• Tangle: Isaac Saul was a political reporter who realized people trusted information based on the newsletter outlet, not the content itself. This led him to start Tangle, which focused on providing independent and non-partisan news.

  • Future Party: Boye Fajinmi was hosting events and house parties in LA when he felt there was a lack of information surrounding the millennial pop and entertainment culture in LA.

General questions and things to think about for these newsletters:

  1. Look for problems in the media around you. Most of these newsletters took an existing problem in media and “disrupted it”.

  2. Write consistently. If you want to make information accessible, people need to trust it. Most of these newsletters immediately started with a daily or thrice-a-week cadence.

Share Practical Expertise

A simple way to begin writing a newsletter is to share areas of information you have knowledge and expertise in.

This could range anywhere from getting promoted quickly in tech, a morning productivity hack, or even cooking recipes.

Lenny Rachitsky, creator of Lenny’s Newsletter

But what started happening is I first started collecting my thoughts of what I learned at AirBnB and things I’ve done in the past

…It is more of a playground of collecting things that I’ve learned that I wanted to crystalize.

Lenny Rachitsky on The Nathan Barry Show

Examples:

  • Lenny’s Newsletter: Lenny Rachitsky shares a weekly advice column with lessons from his past experiences starting a company and leading product at AirBnB.

  • The Pragmatic Engineer: Gergely Orosz failed to find a weekly publication to help him grow as an engineering manager at Uber. Now he “writes the publication he wishes he had”.

  • Saturday Solopreneur: Justin Welsh shares advice on monetizing a one-person business and building productive content systems.

  • Every (Superorganizers): Dan and Nathan started their bundle of newsletters with the idea of giving productivity advice and systems from experts.

  • ByteByte Go: Alex Xu and Sahn Lam wanted to help engineers improve their system design and interview skills

  • DTC Branding: Nik Sharma shares his vast experience and insights working with DTC brands such as Hint and Cuyana to help DTC marketers.

  • What to Cook When You Don’t Feel Like Cooking: Caroline Chambers turned her failed cookbook launch into a weekly Sunday recipe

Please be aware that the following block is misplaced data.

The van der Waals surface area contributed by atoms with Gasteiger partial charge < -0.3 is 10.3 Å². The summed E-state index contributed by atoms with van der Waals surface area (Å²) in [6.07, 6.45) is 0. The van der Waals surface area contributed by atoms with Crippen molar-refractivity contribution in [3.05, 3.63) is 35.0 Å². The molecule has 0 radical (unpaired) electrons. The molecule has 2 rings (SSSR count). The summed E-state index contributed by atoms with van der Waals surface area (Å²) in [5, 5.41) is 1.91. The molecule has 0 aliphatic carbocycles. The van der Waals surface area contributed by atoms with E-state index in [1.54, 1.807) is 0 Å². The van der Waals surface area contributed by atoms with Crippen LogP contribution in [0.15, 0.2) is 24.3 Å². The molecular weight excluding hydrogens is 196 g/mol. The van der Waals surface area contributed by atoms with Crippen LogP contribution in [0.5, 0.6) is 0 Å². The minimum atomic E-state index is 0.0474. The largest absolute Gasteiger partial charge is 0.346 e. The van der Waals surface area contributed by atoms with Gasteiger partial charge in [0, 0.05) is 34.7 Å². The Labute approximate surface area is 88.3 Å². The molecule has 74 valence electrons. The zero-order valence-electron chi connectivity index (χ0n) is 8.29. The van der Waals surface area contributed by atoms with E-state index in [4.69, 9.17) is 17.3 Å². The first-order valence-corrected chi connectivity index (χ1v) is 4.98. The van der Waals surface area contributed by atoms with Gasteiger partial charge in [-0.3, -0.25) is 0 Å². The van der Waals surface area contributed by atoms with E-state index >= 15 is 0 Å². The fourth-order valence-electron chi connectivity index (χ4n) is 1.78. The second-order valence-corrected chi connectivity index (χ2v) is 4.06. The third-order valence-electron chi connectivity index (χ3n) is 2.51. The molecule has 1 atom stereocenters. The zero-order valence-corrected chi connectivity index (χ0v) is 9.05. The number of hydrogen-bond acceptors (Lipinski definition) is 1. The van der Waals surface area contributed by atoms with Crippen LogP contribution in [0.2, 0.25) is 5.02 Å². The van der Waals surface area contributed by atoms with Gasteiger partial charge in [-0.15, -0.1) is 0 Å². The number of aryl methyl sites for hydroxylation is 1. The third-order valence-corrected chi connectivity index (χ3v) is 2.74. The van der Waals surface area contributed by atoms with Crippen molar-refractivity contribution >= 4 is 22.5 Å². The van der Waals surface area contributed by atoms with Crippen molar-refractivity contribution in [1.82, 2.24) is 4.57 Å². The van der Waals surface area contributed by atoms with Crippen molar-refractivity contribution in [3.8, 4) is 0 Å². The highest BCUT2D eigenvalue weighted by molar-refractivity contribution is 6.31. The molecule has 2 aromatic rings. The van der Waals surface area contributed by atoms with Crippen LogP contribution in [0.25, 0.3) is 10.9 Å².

• ParentData: Emily Oster gives all the numbers and decision-making tools for anyone who wants to be a parent, plans to become one, or already is.

  • Technically: Justin started his newsletter to help non-technical people understand complex software engineering topics.

General thoughts surrounding practical newsletters:

  1. Interview Style Newsletters are becoming more popular. Utilize guest posts to bring more of a unique perspective.

  2. Try sharing your expertise even if it has failed in a different medium. Newsletters are a new way of digesting information. Several writers turned their failed podcasts, books, or YouTube channels into successful newsletters.

Doubling Down On What Already Works

Another popular way to begin a newsletter is to follow what already is working. This could be a few things:

  1. Following the playbook of an already successful newsletter

  2. Convert an existing product into a newsletter

  3. Capitalizing on popular trends such as crypto and AI that dominate social media channels

Shaan Puri from the Milk Road

Inspired by my buddy Sam Parr who I got to watch step-by-step build The Hustle from scratch over several years

I felt like I could copy+pasta his blueprint, but for crypto

Shaan Puri on LinkedIn

Examples:

  • Milk Road: Shaan Puri took an effective “blueprint” from his podcast host Sam Parr (who built and sold The Hustle) and applied it to crypto.

  • TLDR: Dan Ni was inspired by many newsletters back in 2018 to build out his collection of curated newsletters (tech, crypto, AI, sales, etc).

  • The Daily Upside: Patrick Trousdale used the success of both Morning Brew and The Hustle to create a newsletter catered towards investors instead of general business and finance.

  • The Neuron: Pete Huang was building out a large AI audience on LinkedIn when he learned about the Milk Road acquisition. Motivated by this, Pete launched an AI newsletter on the same platform.

  • The Peak: Brett Chang built “Morning Brew for Canada” and even used similar growth strategies such as referral programs and campus ambassadors.

  • The Morning Huddle: Jake Robinson combined his love of Morning Brew and Fantasy Football to create a daily newsletter of all things fantasy football

  • Indie Hackers: Courtland Allen took inspiration from success stories on Hacker News from online builders and built a community platform which he sold to Stripe.

  • TheDrop: Gannon Breslin was writing a finance newsletter when the NFT/Crypto wave came in early 2021. Realizing this was the new “hot thing” and no one was writing about it, Gannon quickly pivoted.

  • The Publish Press: Colin and Samir used their experience as popular YouTube creators to provide an inside look at the creator economy.

Thoughts and takeaways:

  1. Imitate the success of others. There’s room for a popular podcast, YouTube channel, or subreddit to also be a newsletter.

  2. Keep up with the latest trends and ride that success. Many of the popular AI newsletters and creators used to be in crypto too.

Niche Down

The last main strategy I’ve seen is focusing on a specific niche.

While the audience for this might not be as large as something like Morning Brew, there is far less saturation.

I landed on a simple golf newsletter. The newsletter would have the busy professional in mind

The overall goal, to make following golf easy and stress-free for fans.

Andy Johnson of The Fried Egg

Examples:

  • A Continuous Lean: Michael Williams published his newsletter to focus on all things menswear and luxury.